Intel to release storage-specific processor this week

Chip aimed at blades, SAN and NAS systems

Intel said this week that it plans to launch its embedded storage chip, code-named Jasper Forest, in the next several days.

Intel mentioned its storage chip's impending release as part of its announcement Tuesday that it was going to market with its long-awaited high-end Itanium processor, code-named Tukwila.

The Forest Jasper chip, an enhanced version of Intel's Nehalem Xeon chip, is aimed specifically at the data storage and communications market. It is expected to be able to be integrated with PCI Express (PCIe) and to natively create RAID.

The chip is expected to consolidate storage management workloads, such as data deduplication, data snap shots, virtualization and any basic storage management requirements.

Arun Taneja, founder of storage market research firm Taneja Group, said that as general purpose processors add additional cores and specialized functions (such as RAID processing or hardware-based processing of virtualization), the storage systems designer's job becomes easier in that he does not have to attach specialized hardware to get decent performance.

"This could not be happening at a better time since a virtual server supports a lot more than a single application and performs many storage functions that were otherwise performed elsewhere," he said.

In a response to Computerworld , Intel said it would be releasing the names of some early customers for Jasper Forest, both in the embedded market and storage realm. The processor is aimed at applications such as ultra-dense blades, IPTV, VoIP, network-attached storage (NAS) and storage area networks (SAN).

The new Jasper Forest processors are capable of configuring disk drives in an array as a RAID 5 or 6, protecting against single- or dual-disk failure, respectively.

Intel first debuted its Nehalem-based Xeon microprocessor last April.

Intel's storage chip also supports the Storage Bridge Bay specification , which can be used to plug control boards directly into storage arrays, allowing for a denser architecture. Today, storage controllers require a separate blade slot.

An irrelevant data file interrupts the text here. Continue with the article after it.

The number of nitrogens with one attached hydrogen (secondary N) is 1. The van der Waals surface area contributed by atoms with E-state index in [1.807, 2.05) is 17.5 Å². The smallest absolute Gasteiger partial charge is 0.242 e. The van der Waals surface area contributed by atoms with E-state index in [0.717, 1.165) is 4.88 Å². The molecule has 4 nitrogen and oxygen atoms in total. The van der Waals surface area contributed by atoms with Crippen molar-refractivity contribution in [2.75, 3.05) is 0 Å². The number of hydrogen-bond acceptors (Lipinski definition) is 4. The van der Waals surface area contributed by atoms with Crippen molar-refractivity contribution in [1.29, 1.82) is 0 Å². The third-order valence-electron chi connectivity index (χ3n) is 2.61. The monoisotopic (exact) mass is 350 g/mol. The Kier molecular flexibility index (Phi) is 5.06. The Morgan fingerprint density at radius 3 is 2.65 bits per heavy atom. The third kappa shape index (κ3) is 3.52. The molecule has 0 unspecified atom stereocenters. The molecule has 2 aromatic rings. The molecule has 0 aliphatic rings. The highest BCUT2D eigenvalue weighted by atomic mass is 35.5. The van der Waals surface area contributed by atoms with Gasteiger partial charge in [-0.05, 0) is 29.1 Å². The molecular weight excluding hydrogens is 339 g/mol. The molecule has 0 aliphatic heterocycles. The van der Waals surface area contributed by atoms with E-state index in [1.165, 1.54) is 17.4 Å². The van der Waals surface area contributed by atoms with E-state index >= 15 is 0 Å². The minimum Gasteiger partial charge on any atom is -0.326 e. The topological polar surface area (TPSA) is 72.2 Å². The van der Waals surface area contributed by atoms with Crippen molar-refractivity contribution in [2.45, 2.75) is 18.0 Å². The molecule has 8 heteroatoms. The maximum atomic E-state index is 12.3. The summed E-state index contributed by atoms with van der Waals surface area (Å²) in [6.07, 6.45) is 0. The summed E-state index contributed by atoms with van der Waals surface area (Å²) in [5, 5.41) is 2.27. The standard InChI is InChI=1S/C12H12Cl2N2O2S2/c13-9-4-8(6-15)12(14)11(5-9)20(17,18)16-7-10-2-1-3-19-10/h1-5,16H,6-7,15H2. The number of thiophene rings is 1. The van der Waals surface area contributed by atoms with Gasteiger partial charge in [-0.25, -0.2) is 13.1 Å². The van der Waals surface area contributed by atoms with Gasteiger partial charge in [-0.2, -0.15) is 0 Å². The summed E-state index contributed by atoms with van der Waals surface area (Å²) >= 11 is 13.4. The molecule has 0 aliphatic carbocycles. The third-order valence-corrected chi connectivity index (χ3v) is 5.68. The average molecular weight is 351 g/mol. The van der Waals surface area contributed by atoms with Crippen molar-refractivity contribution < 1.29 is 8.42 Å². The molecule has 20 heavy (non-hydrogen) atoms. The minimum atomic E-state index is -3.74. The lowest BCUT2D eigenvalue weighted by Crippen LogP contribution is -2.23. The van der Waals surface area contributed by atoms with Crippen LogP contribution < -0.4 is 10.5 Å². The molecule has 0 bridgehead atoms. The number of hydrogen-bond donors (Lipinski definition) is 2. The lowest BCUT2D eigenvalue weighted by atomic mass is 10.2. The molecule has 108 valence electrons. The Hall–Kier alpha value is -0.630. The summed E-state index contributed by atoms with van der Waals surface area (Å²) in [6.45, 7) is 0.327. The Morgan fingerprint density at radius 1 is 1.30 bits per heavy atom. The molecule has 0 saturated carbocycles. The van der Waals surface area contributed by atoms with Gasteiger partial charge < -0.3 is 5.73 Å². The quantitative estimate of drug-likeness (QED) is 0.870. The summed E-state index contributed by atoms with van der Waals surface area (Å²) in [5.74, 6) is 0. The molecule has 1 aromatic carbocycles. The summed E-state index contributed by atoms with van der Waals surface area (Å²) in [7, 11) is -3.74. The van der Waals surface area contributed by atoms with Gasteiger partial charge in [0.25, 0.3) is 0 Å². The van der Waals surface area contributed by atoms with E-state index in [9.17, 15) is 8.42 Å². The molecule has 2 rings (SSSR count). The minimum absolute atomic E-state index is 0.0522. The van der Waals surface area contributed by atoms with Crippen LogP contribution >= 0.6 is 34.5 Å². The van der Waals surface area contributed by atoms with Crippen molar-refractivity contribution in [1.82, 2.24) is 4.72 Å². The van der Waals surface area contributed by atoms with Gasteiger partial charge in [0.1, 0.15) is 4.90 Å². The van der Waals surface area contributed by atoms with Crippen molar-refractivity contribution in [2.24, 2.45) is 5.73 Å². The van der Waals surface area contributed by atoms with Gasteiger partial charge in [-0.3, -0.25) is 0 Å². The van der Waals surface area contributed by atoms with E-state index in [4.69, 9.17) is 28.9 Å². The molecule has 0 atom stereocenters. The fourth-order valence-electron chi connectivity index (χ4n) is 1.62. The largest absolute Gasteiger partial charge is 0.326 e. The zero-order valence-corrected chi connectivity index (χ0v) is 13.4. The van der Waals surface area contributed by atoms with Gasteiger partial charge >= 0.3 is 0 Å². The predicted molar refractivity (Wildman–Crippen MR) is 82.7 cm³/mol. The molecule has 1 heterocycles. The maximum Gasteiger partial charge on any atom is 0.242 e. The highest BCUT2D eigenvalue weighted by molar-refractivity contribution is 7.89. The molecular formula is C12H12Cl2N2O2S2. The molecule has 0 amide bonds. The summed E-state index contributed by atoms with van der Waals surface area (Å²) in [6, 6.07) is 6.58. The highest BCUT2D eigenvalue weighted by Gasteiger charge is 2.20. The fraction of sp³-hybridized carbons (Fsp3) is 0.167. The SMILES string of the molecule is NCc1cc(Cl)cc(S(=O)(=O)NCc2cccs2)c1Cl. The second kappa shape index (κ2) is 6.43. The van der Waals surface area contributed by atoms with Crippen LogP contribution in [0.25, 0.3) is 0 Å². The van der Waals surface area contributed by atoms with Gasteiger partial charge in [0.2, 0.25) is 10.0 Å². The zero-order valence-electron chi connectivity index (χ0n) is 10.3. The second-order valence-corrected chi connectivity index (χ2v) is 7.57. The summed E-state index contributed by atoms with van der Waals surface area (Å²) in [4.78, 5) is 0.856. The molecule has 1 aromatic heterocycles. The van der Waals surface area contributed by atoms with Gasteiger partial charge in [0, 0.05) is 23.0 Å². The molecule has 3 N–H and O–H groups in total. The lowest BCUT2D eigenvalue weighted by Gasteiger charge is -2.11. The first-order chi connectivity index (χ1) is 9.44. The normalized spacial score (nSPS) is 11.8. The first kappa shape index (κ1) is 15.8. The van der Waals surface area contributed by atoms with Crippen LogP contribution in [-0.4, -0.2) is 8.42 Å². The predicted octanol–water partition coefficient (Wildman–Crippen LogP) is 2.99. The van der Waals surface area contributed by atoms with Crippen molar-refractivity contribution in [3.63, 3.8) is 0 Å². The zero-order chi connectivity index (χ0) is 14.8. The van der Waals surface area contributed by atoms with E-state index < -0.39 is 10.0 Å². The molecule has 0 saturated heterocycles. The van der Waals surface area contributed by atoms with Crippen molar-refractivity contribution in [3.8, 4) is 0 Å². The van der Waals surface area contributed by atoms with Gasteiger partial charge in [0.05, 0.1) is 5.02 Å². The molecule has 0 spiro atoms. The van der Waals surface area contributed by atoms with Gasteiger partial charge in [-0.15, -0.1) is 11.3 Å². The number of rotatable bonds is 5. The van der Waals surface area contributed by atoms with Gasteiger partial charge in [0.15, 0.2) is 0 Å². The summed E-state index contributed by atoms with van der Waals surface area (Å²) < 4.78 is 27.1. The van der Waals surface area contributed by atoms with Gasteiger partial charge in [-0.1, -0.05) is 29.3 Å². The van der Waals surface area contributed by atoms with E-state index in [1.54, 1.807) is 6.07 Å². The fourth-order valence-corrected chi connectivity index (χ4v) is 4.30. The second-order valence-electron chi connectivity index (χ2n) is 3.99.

Intel said the Jasper Forest chip is expected to reduce overall storage systems power consumption by 27 watts when compared to the Intel Xeon 5500 series. The dual-core Intel Xeon integrates two Jasper Forest processors with 16 PCIe Generation 2.0 lanes each and is paired with the Intel 3420 chipset platform controller hub. This integration of the I/O hub via PCIe enables significant power and space savings, resulting in one of the highest performance-per-watt Intel Xeon chips ever.

Jasper Forest also provides a scalable option to system designers ranging from a a single-core, 23-watt processor to a quad-core, 85-watt processor using the same socket.

The chips are expected to be able to protect against data loss due to power failure with a function called Integrated Asynchronous Dynamic Random Access Memory Self-Refresh memory. The feature automatically detects a power failure as it's happening and enables memory controller sequences to finish and forces the system memory to a self refresh before shutting down.

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Lucas Mearian

Computerworld (US)
Topics: intel, processors
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